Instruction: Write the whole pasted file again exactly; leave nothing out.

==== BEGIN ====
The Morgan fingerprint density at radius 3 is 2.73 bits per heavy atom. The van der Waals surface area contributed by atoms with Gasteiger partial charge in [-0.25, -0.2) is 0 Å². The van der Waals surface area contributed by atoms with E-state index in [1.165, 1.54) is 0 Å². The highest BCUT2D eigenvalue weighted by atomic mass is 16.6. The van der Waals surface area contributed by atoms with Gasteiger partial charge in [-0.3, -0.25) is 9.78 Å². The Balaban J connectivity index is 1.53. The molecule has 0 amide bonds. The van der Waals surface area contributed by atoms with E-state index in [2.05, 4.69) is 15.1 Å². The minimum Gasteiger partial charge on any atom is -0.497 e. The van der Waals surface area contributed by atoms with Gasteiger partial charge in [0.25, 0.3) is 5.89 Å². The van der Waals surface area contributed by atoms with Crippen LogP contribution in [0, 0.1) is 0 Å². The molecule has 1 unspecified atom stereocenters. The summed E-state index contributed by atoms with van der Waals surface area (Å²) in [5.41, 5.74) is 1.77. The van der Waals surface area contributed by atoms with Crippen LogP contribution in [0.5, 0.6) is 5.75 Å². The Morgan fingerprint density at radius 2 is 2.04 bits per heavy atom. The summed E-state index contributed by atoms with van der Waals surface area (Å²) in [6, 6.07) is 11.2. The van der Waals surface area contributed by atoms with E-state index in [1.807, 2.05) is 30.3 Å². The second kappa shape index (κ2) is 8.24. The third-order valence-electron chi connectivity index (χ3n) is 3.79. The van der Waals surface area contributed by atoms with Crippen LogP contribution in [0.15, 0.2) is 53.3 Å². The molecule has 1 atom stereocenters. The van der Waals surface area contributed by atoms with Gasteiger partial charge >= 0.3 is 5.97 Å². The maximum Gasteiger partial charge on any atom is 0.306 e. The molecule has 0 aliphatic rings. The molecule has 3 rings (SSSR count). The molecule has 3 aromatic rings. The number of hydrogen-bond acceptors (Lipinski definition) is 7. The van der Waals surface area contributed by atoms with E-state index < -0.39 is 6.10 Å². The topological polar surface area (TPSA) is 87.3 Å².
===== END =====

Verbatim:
The Morgan fingerprint density at radius 3 is 2.73 bits per heavy atom. The van der Waals surface area contributed by atoms with Gasteiger partial charge in [-0.25, -0.2) is 0 Å². The van der Waals surface area contributed by atoms with E-state index in [1.165, 1.54) is 0 Å². The highest BCUT2D eigenvalue weighted by atomic mass is 16.6. The van der Waals surface area contributed by atoms with Gasteiger partial charge in [-0.3, -0.25) is 9.78 Å². The Balaban J connectivity index is 1.53. The molecule has 0 amide bonds. The van der Waals surface area contributed by atoms with E-state index in [2.05, 4.69) is 15.1 Å². The minimum Gasteiger partial charge on any atom is -0.497 e. The van der Waals surface area contributed by atoms with Gasteiger partial charge in [0.25, 0.3) is 5.89 Å². The van der Waals surface area contributed by atoms with Crippen LogP contribution in [0, 0.1) is 0 Å². The molecule has 1 unspecified atom stereocenters. The summed E-state index contributed by atoms with van der Waals surface area (Å²) in [5.41, 5.74) is 1.77. The van der Waals surface area contributed by atoms with Crippen LogP contribution in [0.5, 0.6) is 5.75 Å². The Morgan fingerprint density at radius 2 is 2.04 bits per heavy atom. The summed E-state index contributed by atoms with van der Waals surface area (Å²) in [6, 6.07) is 11.2. The van der Waals surface area contributed by atoms with E-state index in [1.807, 2.05) is 30.3 Å². The second kappa shape index (κ2) is 8.24. The third-order valence-electron chi connectivity index (χ3n) is 3.79. The van der Waals surface area contributed by atoms with Crippen LogP contribution in [0.15, 0.2) is 53.3 Å². The molecule has 1 atom stereocenters. The van der Waals surface area contributed by atoms with Gasteiger partial charge >= 0.3 is 5.97 Å². The maximum Gasteiger partial charge on any atom is 0.306 e. The molecule has 0 aliphatic rings. The molecule has 3 rings (SSSR count). The molecule has 3 aromatic rings. The number of hydrogen-bond acceptors (Lipinski definition) is 7. The van der Waals surface area contributed by atoms with E-state index < -0.39 is 6.10 Å². The topological polar surface area (TPSA) is 87.3 Å².